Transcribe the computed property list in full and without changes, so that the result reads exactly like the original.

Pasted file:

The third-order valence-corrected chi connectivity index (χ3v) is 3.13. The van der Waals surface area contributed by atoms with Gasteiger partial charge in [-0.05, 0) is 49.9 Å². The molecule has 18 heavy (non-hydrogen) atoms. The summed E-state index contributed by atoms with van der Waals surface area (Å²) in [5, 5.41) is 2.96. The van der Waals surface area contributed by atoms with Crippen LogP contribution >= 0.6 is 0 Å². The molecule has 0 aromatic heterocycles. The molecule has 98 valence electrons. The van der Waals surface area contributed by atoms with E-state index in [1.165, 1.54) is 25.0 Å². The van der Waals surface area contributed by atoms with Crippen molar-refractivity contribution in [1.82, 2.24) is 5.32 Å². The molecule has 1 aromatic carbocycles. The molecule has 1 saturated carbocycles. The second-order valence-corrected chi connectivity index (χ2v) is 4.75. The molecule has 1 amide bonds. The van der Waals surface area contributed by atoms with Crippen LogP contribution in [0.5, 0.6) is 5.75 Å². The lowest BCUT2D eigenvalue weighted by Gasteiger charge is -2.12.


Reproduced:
The third-order valence-corrected chi connectivity index (χ3v) is 3.13. The van der Waals surface area contributed by atoms with Gasteiger partial charge in [-0.05, 0) is 49.9 Å². The molecule has 18 heavy (non-hydrogen) atoms. The summed E-state index contributed by atoms with van der Waals surface area (Å²) in [5, 5.41) is 2.96. The van der Waals surface area contributed by atoms with Crippen LogP contribution >= 0.6 is 0 Å². The molecule has 0 aromatic heterocycles. The molecule has 98 valence electrons. The van der Waals surface area contributed by atoms with E-state index in [1.165, 1.54) is 25.0 Å². The van der Waals surface area contributed by atoms with Crippen molar-refractivity contribution in [1.82, 2.24) is 5.32 Å². The molecule has 1 aromatic carbocycles. The molecule has 1 saturated carbocycles. The second-order valence-corrected chi connectivity index (χ2v) is 4.75. The molecule has 1 amide bonds. The van der Waals surface area contributed by atoms with Crippen LogP contribution in [0.5, 0.6) is 5.75 Å². The lowest BCUT2D eigenvalue weighted by Gasteiger charge is -2.12.